I must admit, though, I was really surprised by Arnold's praise of Richard Nixon. What he said about the contrats between Nixon and Humphrey was certainly correct, but my thought at the time is that praising Nixon in a political speech is strategically risky. Powerline makes the point that "no girlie man" could get up there and praise Nixon. Too true. Still, I would have preferred a more explicit Reagan reference.
So, from Arnie's speech, we charged forward to... the Bush twins. Ouch. I could only describe that as a train wreck. And this wasn't even one that you wanted to watch. It was not well-prepared nor was it well thought-out. It sounded like it was written by a group of marketers trying to figure out how to be "hip." Whoever wrote it should be out on the street to be torn apart by the protesters like a pack of hyenas. ... Too much? Yeah, okay. The guy (well, committee; I don't think a single person could have come up with something that awful) should still be fired, though. It was not funny, not flattering, and just not... good. I can't think of anything good in that speech. And really, I think the Bush twins are much more intelligent (and I hope articulate) than that. Just awful.
And then to recover from that? Well, a really flat speech from Laura Bush. I really like Laura, but tonight she just looked like she was sent up there to read a teleprompter. It really didn't add anything and further drained the energy and momentum created by Arnold. She had some good things to say, but she just didn't say them in any way that will be remembered. I think if Laura had spoken from the heart, instead of from a script, she would have wowed everyone. Unfortunately her speech was just there, like the speeches given during the day. (Even George P. Bush looked more natural.)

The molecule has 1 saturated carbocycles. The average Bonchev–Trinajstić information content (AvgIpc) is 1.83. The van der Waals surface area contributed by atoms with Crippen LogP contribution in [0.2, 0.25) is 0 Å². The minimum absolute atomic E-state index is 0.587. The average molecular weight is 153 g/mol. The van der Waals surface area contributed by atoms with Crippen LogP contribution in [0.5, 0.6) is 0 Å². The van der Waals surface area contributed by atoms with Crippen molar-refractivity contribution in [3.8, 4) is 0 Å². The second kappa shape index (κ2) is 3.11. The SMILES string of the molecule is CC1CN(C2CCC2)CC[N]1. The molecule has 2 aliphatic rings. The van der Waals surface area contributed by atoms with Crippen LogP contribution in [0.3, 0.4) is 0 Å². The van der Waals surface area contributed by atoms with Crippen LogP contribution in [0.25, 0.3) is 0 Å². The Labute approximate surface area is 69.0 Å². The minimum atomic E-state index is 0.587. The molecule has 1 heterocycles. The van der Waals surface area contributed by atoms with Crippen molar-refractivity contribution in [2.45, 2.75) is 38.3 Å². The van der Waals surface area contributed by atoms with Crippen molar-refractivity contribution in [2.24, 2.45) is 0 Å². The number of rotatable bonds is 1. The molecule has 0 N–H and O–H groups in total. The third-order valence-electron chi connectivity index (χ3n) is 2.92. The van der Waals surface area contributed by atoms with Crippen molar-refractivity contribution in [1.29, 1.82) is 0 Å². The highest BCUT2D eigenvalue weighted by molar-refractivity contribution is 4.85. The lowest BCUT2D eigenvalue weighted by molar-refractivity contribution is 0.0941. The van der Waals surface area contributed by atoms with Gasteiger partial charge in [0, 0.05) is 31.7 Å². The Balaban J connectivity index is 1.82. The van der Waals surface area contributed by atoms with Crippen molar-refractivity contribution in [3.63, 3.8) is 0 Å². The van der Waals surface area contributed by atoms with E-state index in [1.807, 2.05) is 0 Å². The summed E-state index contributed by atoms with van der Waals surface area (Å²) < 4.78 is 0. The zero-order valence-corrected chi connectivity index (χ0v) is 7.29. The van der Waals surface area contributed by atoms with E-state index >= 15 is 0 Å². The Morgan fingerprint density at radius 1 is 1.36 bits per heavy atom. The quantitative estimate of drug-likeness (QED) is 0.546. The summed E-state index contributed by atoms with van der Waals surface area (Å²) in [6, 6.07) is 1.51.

Since I went to watch the speeches tonight with some friends, I was able to watch them on Fox News, so I thought I'd write a little on the commentary there. I was almost in agreement with Fred Barnes when he suggested that Laura, Jenna, and Barbara had no place there. I think they have a place, but they just didn't add anything and the twins significantly detracted. I was stupefied that the usually rational Chris Wallace liked the Bush twin debacle. Afterward, Greta's segment reminded me why I never liked her show when I could watch Fox News, and I'll watch almost anything on that channel.
Rush called in to the show and talked about his interview with Bush earlier in the day. I heard that, but wasn't impressed. Rush was for some reason. He asked Bush to explain the how Iraq is an integral part of the War on Terror and I was really hoping Bush would hit one out of the park. Instead he sort of meandered along and didn't really give the strong answer I think he can. He did much better in the Lauer interview the other day. Michelle Malkin has a little of it on her site in her post about the media getting carried away with the "I don't think you can win it" line. The Democrats are running with that for all they can, but they're swimming against the flood of Bush's prior statements.
Despite all my griping, I enjoyed the night. Arnold's speech just outshone everything. His, along with Giuliani's, will be remembered as great speeches beyond he convention. I fear the Bush twins' speech will be remembered as a new level of badness. Okay, I've rambled long enough. This hasn't exactly been a high-quality post, and I apologize for that. Therefore, I'm going to bed.
Oh, and "Terminate Terrorism." I want a bumper sitcker that says that. And one saying "Don't be economic girlie men." Brian, there's a good business opportunity.